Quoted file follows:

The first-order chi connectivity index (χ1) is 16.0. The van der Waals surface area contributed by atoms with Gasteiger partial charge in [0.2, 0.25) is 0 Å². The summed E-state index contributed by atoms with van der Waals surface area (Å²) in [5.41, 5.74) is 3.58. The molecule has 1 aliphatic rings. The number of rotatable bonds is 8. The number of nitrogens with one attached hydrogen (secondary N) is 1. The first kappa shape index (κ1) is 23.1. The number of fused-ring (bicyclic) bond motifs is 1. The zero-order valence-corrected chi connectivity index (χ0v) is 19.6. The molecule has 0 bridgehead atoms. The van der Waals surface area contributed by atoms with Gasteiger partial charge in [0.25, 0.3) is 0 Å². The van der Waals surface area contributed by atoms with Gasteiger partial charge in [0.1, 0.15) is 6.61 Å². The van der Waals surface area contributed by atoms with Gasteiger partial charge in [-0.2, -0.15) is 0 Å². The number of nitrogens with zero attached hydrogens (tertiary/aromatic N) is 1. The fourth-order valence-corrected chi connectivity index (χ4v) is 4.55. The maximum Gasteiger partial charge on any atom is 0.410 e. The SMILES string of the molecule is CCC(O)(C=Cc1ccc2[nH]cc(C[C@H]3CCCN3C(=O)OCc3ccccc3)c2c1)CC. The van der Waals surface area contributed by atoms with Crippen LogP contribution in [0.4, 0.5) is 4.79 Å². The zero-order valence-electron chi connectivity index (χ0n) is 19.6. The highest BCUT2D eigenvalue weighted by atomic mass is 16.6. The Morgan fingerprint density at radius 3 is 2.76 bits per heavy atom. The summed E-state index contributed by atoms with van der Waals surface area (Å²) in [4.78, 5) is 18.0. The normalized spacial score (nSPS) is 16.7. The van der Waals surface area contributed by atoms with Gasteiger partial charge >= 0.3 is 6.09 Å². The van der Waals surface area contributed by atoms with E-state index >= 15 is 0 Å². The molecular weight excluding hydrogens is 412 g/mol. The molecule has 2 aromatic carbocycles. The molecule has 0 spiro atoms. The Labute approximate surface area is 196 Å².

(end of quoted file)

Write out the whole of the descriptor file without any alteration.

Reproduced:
The first-order chi connectivity index (χ1) is 16.0. The van der Waals surface area contributed by atoms with Gasteiger partial charge in [0.2, 0.25) is 0 Å². The summed E-state index contributed by atoms with van der Waals surface area (Å²) in [5.41, 5.74) is 3.58. The molecule has 1 aliphatic rings. The number of rotatable bonds is 8. The number of nitrogens with one attached hydrogen (secondary N) is 1. The first kappa shape index (κ1) is 23.1. The number of fused-ring (bicyclic) bond motifs is 1. The zero-order valence-corrected chi connectivity index (χ0v) is 19.6. The molecule has 0 bridgehead atoms. The van der Waals surface area contributed by atoms with Gasteiger partial charge in [0.25, 0.3) is 0 Å². The van der Waals surface area contributed by atoms with Gasteiger partial charge in [0.1, 0.15) is 6.61 Å². The van der Waals surface area contributed by atoms with Gasteiger partial charge in [-0.2, -0.15) is 0 Å². The number of nitrogens with zero attached hydrogens (tertiary/aromatic N) is 1. The fourth-order valence-corrected chi connectivity index (χ4v) is 4.55. The maximum Gasteiger partial charge on any atom is 0.410 e. The SMILES string of the molecule is CCC(O)(C=Cc1ccc2[nH]cc(C[C@H]3CCCN3C(=O)OCc3ccccc3)c2c1)CC. The van der Waals surface area contributed by atoms with Crippen LogP contribution in [0.4, 0.5) is 4.79 Å². The zero-order valence-electron chi connectivity index (χ0n) is 19.6. The highest BCUT2D eigenvalue weighted by atomic mass is 16.6. The Morgan fingerprint density at radius 3 is 2.76 bits per heavy atom. The summed E-state index contributed by atoms with van der Waals surface area (Å²) in [4.78, 5) is 18.0. The normalized spacial score (nSPS) is 16.7. The van der Waals surface area contributed by atoms with Gasteiger partial charge >= 0.3 is 6.09 Å². The van der Waals surface area contributed by atoms with E-state index >= 15 is 0 Å². The molecular weight excluding hydrogens is 412 g/mol. The molecule has 2 aromatic carbocycles. The molecule has 0 spiro atoms. The Labute approximate surface area is 196 Å².